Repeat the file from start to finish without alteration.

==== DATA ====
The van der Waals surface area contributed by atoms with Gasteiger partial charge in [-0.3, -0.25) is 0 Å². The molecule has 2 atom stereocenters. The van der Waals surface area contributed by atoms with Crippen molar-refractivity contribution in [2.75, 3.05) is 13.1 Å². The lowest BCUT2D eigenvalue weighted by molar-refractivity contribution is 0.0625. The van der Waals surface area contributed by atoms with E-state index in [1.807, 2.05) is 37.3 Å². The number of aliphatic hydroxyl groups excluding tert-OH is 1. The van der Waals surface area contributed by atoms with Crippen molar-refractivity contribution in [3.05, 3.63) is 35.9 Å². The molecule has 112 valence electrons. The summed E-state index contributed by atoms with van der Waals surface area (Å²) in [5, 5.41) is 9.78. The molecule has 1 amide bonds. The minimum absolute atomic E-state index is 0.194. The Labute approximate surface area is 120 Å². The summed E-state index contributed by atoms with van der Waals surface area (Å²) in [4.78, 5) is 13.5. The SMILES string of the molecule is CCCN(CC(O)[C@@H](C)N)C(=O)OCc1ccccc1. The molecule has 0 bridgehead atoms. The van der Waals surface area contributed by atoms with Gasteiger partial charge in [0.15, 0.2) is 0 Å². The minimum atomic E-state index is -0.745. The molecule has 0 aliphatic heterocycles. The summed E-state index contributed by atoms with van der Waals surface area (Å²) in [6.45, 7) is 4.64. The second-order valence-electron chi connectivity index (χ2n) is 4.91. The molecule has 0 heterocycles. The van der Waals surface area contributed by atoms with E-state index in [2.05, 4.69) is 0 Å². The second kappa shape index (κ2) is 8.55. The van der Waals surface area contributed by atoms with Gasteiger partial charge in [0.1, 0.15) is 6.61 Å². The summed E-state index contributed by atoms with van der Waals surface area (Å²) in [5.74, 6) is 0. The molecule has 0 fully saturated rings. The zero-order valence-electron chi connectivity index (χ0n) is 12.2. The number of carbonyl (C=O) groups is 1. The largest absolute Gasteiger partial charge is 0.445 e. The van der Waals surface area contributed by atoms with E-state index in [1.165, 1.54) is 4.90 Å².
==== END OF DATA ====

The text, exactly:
The van der Waals surface area contributed by atoms with Gasteiger partial charge in [-0.3, -0.25) is 0 Å². The molecule has 2 atom stereocenters. The van der Waals surface area contributed by atoms with Crippen molar-refractivity contribution in [2.75, 3.05) is 13.1 Å². The lowest BCUT2D eigenvalue weighted by molar-refractivity contribution is 0.0625. The van der Waals surface area contributed by atoms with E-state index in [1.807, 2.05) is 37.3 Å². The number of aliphatic hydroxyl groups excluding tert-OH is 1. The van der Waals surface area contributed by atoms with Crippen molar-refractivity contribution in [3.05, 3.63) is 35.9 Å². The molecule has 112 valence electrons. The summed E-state index contributed by atoms with van der Waals surface area (Å²) in [5, 5.41) is 9.78. The molecule has 1 amide bonds. The minimum absolute atomic E-state index is 0.194. The Labute approximate surface area is 120 Å². The summed E-state index contributed by atoms with van der Waals surface area (Å²) in [4.78, 5) is 13.5. The SMILES string of the molecule is CCCN(CC(O)[C@@H](C)N)C(=O)OCc1ccccc1. The molecule has 0 bridgehead atoms. The van der Waals surface area contributed by atoms with Gasteiger partial charge in [0.15, 0.2) is 0 Å². The minimum atomic E-state index is -0.745. The molecule has 0 aliphatic heterocycles. The summed E-state index contributed by atoms with van der Waals surface area (Å²) in [6.45, 7) is 4.64. The second-order valence-electron chi connectivity index (χ2n) is 4.91. The molecule has 0 heterocycles. The van der Waals surface area contributed by atoms with E-state index in [2.05, 4.69) is 0 Å². The second kappa shape index (κ2) is 8.55. The van der Waals surface area contributed by atoms with Gasteiger partial charge in [0.1, 0.15) is 6.61 Å². The summed E-state index contributed by atoms with van der Waals surface area (Å²) in [5.74, 6) is 0. The molecule has 0 fully saturated rings. The zero-order valence-electron chi connectivity index (χ0n) is 12.2. The number of carbonyl (C=O) groups is 1. The largest absolute Gasteiger partial charge is 0.445 e. The van der Waals surface area contributed by atoms with E-state index in [1.165, 1.54) is 4.90 Å².